What Are The Top 25 Morrissey Songs?




25. “Yes, I Am Blind”

If “Yes, I Am Blind” feels a bit more like a song Morrissey would have performed with The Smiths, there’s a good reason for that. It was co-written by one of his former bandmates – bassist Andy Rourke. Against a soulful ballad backdrop, Morrissey finds some ironic perspective about religion and the goodness, or lack thereof in people, despite the claims of the title refrain. Pessimistic as it is, it remains one of Morrissey’s most poignant.

24. “Ouija Board, Ouija Board”

Tragedy and humor go hand in hand in Morrissey’s world, to the point where the deathly serious and the ludicrous can be interchangeable. “Ouija Board, Ouija Board,” one of Morrissey’s early singles, doesn’t seem like much of a laughing matter, but as he addresses his supernatural conduit in order to speak to a deceased friend, it snottily answers back with “S-T-E-V-E-N P-U-S-H-O-F-F,” punctuated with the sound of broken glass.

23. “Cemetry Gates”

The idea of penciling in a date at a cemetery essentially fits the stereotype of Morrissey as sad-bastard post-punk poet laureate. If only that were the extent of “Cemetry Gates.” In under three minutes of some of The Smiths’ sunniest pop, Morrissey packs in a verse about plagiarism, which directly follows a verse cribbed, nearly word-for-word, from the 1942 film “The Man Who Came To Dinner,” and returns to the refrain, “Keats and Yeats are on your side / while Wilde is on mine.” And as Oscar Wilde famously said, “Talent borrows, genius steals,” which was etched in the run-out groove of the 7-inch single of “Bigmouth Strikes Again.” This one should be taught in literature classes.

22. “Disappointed”

First and foremost, “Disappointed” has an incredible groove, one that rivals The Smiths’ most powerful arrangements, such as “The Queen Is Dead” or “How Soon Is Now?” We could certainly stop there, but it’s hard to look past the jumble of frustrations Morrissey vents in the song, from being unattractive in the eyes of others to insufferable phonies. The song’s crowning moment, however, is when Moz takes aim at himself, chasing the line “This is the last song I will ever sing” with cheers, and disappointed “awwws” after he sings “No, I’ve changed my mind again.” “Haters gonna hate” hadn’t been coined yet, but you get the gist.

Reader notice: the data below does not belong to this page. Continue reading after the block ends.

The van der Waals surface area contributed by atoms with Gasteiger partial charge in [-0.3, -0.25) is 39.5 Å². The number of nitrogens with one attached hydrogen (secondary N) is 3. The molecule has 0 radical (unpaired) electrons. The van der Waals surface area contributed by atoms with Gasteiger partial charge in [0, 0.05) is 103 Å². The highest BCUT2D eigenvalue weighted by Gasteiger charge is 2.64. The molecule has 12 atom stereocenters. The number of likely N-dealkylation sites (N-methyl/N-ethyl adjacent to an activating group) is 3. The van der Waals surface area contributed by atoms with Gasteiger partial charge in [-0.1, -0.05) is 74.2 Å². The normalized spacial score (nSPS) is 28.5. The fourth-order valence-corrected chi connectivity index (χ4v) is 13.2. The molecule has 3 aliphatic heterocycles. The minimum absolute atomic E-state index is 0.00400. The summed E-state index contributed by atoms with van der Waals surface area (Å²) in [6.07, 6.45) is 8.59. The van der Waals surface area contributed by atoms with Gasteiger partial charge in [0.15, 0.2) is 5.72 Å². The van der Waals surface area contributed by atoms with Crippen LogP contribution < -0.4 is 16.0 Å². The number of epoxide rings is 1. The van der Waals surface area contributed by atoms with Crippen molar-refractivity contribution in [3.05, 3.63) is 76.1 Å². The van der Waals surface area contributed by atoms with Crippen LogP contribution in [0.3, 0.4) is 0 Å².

21. “Late Night, Maudlin Street”

The longest track on Viva Hate, and one of the longest in Morrissey’s discography as a whole, “Late Night, Maudlin Street” is also a rare moment of wistful nostalgia for a singer whose most romantic lines are likewise his most biting. It’s actually not much different here, as he details years of pill-popping, self-loathing and the deaths of loved ones. But nostalgia’s a funny thing; with time and distance, even Morrissey can hone in on fond memories of a complicated time.


  1. I always took the song “There is a light that never goes out” as the person wanted to stop time, but not necessarily kill themselves. I did at first, but then “there is a light that never goes out” means there is hope. And saying they “To die by your side is such a heavenly way to die” is a reference to loving the moment they are in right now, and they would be ok if they died then because of how they are feeling. I know they hint at “but a strange fear gripped me but I just couldn’t ask” in regards to crashing, however it may also be a metaphor for asking the person out as well. So while the song itself is dark and morbid sounding, the protagonist has a small glimmer of hope and are happy in the moment and don’t want that moment to end

  2. “There is a light” is about two teenagers in love, they want to be together but can’t because they’re not old enough / mature enough to move out of their parents home. The notion that they fantasize out dying together in a car crash is not so much suicidal as it is Shakespearean — how romantic to die together like teenagers Romeo & Juliet. The “Light that never goes out” is their enduring love.

  3. Did you really miss the subtext of “Girlfriend”? It seems he doesn’t really *want* her to “pull through”. In fact, it could be argued the protagonist is the one responsible for her condition. Dark (apparently too subtle) comedy.

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